4. I have chosen the date of 8 December because of its rich meaning in the recent history of the Church. In fact, I will open the Holy Door on the fiftieth anniversary of the closing of the Second Vatican Ecumenical Council. The Church feels a great need to keep this event alive. With the Council, the Church entered a new phase of her history. The Council Fathers strongly perceived, as a true breath of the Holy Spirit, a need to talk about God to men and women of their time in a more accessible way. The walls which too long had made the Church a kind of fortress were torn down and the time had come to proclaim the Gospel in a new way. It was a new phase of the same evangelization that had existed from the beginning. It was a fresh undertaking for all Christians to bear witness to their faith with greater enthusiasm and conviction. The Church sensed a responsibility to be a living sign of the Father’s love in the world.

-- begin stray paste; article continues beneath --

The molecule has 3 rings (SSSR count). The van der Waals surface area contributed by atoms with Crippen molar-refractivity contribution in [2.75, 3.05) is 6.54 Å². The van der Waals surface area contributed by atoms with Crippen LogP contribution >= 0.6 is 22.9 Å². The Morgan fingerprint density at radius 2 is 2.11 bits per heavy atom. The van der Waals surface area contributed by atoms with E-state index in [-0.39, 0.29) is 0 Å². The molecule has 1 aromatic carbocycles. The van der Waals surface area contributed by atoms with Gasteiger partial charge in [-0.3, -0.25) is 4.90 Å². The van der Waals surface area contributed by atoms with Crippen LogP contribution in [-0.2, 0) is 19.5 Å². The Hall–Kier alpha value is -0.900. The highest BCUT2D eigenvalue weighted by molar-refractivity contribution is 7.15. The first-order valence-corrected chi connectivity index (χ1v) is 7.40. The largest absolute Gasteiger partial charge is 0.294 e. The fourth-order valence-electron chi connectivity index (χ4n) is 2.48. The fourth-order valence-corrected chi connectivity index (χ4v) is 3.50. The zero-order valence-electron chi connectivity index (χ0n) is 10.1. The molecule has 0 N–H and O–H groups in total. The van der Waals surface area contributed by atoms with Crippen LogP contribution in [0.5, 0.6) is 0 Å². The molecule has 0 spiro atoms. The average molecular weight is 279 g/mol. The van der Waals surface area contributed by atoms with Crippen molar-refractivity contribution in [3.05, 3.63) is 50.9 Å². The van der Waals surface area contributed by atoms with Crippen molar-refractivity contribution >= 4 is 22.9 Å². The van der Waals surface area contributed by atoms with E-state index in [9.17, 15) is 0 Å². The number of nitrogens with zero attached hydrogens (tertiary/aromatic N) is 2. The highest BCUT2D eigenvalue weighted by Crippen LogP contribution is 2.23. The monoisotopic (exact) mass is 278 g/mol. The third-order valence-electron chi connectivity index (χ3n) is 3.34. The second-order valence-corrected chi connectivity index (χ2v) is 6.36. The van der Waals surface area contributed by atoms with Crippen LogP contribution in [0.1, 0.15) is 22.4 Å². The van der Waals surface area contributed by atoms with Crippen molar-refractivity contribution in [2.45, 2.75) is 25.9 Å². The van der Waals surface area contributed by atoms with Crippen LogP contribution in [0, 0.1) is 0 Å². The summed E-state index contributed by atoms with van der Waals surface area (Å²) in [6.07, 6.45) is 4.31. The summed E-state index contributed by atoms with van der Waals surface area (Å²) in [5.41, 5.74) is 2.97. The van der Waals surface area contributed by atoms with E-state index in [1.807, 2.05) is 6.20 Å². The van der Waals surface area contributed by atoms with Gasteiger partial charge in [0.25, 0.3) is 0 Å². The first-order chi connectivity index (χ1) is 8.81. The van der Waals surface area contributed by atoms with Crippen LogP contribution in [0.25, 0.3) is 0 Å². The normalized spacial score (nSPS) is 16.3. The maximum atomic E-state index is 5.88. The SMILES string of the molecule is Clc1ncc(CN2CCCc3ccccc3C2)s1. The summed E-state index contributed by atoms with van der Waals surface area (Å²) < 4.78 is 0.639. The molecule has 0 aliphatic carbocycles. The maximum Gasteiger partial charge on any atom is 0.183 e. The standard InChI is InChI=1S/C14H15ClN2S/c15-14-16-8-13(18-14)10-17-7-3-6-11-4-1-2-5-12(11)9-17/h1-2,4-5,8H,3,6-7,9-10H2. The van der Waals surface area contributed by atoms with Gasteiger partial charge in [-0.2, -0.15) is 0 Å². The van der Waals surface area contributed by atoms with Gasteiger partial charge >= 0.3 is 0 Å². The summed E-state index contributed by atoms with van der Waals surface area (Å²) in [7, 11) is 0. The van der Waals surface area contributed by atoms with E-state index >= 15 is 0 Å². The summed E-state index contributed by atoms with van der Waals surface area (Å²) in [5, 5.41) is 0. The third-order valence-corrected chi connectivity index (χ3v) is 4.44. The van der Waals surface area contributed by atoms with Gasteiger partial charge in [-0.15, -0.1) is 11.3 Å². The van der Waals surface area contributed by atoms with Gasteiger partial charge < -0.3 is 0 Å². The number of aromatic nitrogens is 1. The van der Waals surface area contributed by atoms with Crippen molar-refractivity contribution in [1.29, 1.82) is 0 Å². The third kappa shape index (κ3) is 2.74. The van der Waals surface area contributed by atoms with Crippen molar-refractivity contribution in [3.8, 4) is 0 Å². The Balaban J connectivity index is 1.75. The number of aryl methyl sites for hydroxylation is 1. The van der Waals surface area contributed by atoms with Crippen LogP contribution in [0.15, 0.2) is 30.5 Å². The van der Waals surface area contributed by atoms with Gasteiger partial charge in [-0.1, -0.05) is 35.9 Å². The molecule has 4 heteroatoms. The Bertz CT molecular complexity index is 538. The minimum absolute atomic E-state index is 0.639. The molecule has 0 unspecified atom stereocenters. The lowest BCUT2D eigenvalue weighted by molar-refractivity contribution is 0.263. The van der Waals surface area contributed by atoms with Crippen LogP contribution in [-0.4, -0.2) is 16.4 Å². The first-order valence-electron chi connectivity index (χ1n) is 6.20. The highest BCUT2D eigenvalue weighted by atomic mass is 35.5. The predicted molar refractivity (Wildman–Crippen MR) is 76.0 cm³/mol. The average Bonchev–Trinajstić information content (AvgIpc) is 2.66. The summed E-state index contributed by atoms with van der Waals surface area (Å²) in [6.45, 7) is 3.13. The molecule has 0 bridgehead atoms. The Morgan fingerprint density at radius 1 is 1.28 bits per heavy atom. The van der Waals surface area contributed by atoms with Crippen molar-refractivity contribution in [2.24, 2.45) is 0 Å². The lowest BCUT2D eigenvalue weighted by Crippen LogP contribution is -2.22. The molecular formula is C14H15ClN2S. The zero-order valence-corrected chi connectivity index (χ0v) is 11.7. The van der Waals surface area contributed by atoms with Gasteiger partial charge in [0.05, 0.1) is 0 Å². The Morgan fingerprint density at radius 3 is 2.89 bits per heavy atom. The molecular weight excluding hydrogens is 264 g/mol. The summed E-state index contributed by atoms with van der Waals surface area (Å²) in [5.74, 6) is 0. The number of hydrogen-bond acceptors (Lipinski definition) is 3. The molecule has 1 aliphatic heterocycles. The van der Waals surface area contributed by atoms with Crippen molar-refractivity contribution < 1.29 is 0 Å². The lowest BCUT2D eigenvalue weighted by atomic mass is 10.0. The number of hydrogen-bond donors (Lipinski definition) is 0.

I’d like to take this section in pieces, and look carefully at the text we are given. The Immaculate Conception is not the only anchor of the jubilee, but also the link to the end of Vatican II.
Note the importance given to “keep(ing) this event alive.” Some Catholics speak of history, and an event long past. But I think the Holy Father’s instinct is correct here. I think the council goes beyond either a mere “spirit” or a dismissal as “merely” a pastoral gathering.
Clearly, the world has entered a new age. And the Church of an older age may well be singularly ill-equipped to deal with the new reality with old wineskins. I welcome this kind of language–keeping us moving forward. We look not to the idealized view of either the 50’s or the 70’s, but to a life in a new century.
Consider the phrase, “a new phase of the same evangelization.” What do you make of it? Some protest Delores Dufner’s “new” Church. Does the adjective “new” deserve skepticism and scrutiny? In a way, Pope Francis is right: evangelization isn’t new as much as the methods and enthusiasm we bring to it must be new.
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